boot_sparc64 man page on OpenBSD

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BOOT_SPARC64(8)	   OpenBSD System Manager's Manual (SPARC64)   BOOT_SPARC64(8)

     boot_sparc64 - sparc64 system bootstrapping procedures

   System starts
     When powered on, after a panic, or if the system is rebooted via
     reboot(8) or shutdown(8), the PROM will proceed to its initialization,
     and will boot an operating system if autoboot is enabled.

   Boot process description
     System boot blocks are installed near the start of the boot disk using
     the procedure described in installboot(8).	 The boot program attempts to
     load the kernel from the selected boot device, which must currently be an
     SCSI (``sd'') or IDE (``wd'') disk drive, or a CD-ROM (``cd''), or an
     SCSI tape drive (``st'').

     The UltraSPARC Open Firmware will normally look for a bootloader on the
     device specified by the boot-device variable.  The OpenBSD bootloader
     will then look for a kernel named bsd by default, unless the boot-file
     variable is set, or a different filename has been specified in the boot
     command.  To reset this variable to its default, empty, value, type the

	  ok set-default boot-file

     Autoboot is enabled by setting the auto-boot? variable to ``true'', and
     is the factory default.

   Boot process options
     The following options are recognized:

	   -a	 Prompt for the root filesystem and swap devices after the
		 devices have been configured.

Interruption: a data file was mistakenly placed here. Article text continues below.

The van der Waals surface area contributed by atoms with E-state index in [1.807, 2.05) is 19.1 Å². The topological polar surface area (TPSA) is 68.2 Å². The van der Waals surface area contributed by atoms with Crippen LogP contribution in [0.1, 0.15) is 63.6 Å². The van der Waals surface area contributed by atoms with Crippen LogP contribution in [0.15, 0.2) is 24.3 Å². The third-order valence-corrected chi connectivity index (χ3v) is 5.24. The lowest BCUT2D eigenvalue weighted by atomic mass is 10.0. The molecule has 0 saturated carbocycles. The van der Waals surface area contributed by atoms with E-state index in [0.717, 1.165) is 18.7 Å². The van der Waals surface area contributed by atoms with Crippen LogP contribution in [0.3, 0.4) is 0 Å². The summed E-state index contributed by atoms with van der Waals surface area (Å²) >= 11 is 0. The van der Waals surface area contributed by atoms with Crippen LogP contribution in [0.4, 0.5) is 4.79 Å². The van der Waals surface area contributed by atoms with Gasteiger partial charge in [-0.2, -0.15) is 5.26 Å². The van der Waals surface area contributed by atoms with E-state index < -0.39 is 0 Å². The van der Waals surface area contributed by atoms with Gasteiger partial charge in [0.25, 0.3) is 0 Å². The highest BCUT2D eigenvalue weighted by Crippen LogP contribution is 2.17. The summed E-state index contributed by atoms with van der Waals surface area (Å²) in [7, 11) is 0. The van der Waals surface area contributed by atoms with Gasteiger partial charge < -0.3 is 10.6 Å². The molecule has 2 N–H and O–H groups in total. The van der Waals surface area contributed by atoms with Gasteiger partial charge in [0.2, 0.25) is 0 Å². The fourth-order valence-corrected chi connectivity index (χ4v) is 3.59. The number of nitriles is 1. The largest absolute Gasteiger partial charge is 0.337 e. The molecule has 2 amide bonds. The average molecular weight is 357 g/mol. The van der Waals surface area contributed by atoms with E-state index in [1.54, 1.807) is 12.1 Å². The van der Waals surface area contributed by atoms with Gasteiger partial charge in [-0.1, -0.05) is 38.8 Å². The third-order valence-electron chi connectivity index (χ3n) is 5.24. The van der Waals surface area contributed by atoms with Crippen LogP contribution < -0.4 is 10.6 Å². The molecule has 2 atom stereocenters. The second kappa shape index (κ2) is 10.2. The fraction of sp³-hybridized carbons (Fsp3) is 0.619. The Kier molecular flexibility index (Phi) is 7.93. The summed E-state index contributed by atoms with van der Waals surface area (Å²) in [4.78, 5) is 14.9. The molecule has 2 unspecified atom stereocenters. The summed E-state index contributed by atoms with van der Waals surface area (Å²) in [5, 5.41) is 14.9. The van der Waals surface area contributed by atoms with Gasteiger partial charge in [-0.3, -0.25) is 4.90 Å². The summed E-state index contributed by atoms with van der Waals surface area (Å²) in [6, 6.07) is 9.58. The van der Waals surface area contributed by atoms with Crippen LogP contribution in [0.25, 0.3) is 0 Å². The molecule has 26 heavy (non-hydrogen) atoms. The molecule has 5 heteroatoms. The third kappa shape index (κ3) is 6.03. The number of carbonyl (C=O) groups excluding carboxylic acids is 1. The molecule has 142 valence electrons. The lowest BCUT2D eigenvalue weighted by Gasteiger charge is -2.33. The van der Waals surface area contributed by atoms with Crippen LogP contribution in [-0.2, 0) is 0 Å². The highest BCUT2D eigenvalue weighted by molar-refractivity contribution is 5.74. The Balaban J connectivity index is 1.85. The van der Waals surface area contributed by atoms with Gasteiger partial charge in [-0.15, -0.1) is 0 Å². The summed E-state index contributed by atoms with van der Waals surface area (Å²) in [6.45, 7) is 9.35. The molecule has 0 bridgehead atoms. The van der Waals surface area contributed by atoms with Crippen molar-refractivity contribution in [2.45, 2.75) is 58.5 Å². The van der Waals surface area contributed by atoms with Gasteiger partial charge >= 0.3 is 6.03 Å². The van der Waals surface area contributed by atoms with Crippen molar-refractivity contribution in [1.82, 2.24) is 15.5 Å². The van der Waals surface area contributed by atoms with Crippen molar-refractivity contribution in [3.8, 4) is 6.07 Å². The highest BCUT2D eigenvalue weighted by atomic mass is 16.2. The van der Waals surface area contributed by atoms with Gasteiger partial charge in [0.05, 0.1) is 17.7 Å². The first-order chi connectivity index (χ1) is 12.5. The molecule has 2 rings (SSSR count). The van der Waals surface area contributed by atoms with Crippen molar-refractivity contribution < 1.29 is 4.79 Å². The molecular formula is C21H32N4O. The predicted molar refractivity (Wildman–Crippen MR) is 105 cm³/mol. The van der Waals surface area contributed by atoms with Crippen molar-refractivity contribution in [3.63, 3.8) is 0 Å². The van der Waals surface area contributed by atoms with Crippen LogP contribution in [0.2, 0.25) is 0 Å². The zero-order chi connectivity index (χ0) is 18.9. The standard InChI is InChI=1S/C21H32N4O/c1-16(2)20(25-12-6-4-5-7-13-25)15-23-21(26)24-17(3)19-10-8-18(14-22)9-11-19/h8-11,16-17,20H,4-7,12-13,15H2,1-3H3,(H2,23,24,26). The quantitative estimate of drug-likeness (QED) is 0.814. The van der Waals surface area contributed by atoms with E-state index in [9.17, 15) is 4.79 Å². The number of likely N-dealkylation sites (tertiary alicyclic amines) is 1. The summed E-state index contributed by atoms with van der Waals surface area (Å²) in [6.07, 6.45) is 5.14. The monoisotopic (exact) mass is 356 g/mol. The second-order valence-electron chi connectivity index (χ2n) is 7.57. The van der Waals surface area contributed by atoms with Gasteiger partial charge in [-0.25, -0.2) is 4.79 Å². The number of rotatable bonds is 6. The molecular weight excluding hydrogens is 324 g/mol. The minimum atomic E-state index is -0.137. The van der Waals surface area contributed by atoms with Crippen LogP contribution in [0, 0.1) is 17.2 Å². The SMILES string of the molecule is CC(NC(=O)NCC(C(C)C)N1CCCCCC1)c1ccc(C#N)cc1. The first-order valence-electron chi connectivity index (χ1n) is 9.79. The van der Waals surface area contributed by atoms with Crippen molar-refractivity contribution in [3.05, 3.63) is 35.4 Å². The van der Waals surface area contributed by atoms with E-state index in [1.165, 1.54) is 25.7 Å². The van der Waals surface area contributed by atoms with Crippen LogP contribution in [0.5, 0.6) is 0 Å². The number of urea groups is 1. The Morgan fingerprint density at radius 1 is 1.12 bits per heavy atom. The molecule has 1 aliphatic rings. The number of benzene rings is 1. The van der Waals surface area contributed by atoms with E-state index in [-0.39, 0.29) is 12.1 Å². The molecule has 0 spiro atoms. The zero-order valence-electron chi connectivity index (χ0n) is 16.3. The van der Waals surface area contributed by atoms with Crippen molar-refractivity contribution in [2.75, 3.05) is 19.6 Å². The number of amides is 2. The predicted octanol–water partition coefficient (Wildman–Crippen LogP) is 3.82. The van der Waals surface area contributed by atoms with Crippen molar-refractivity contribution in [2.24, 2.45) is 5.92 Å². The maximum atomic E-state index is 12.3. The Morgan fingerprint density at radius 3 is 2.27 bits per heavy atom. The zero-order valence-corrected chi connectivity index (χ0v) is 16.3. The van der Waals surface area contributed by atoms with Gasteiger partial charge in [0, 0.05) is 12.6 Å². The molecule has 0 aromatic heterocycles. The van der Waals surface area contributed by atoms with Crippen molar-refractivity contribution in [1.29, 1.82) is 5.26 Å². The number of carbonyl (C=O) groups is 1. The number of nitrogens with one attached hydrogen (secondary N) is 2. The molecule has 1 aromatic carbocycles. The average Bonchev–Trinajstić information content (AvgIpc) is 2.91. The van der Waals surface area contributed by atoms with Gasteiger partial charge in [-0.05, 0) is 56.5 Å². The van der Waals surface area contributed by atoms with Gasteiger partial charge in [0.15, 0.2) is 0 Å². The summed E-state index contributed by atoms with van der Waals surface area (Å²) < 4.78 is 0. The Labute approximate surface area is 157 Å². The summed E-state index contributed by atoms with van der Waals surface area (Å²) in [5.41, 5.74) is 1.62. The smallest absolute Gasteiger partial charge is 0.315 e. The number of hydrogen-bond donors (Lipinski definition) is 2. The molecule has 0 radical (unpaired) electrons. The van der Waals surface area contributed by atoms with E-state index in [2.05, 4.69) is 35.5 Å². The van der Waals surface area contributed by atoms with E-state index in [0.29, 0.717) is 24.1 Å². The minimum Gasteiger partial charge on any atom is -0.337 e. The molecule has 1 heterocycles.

-c	 Enter the ``User Kernel Configuration'' mode upon startup
		 (see boot_config(8)).
	   -d	 Enter the debugger, ddb(4), as soon as the kernel console has
		 been initialized.
	   -s	 Boot the system single-user.  The system will be booted
		 multi-user unless this option is specified.

   Accessing the PROM during runtime
     If the sysctl(8) variable ddb.console is enabled, at any time you can
     break back to the ROM by pressing the ``L1'' (also known as the ``stop
     key'') and ``a'' keys at the same time (if the console is a serial port
     the same is achieved by sending a ``break''), and entering machine prom
     at the prompt.  If you do this accidentally you can continue whatever was
     in progress by typing go at the PROM prompt, and then cont to return to
     the system.

     /bsd		    default system kernel
     /bsd.rd		    standalone installation kernel, suitable for
			    disaster recovery
     /usr/mdec/bootblk	    primary bootstrap for ``ffs'' file system
     /usr/mdec/ofwboot	    secondary bootstrap (usually also installed as
     /usr/mdec/  network bootstrap

     ddb(4), boot_config(8), halt(8), init(8), installboot(8), reboot(8),
     savecore(8), shutdown(8)

OpenBSD 4.9			January 3, 2010			   OpenBSD 4.9

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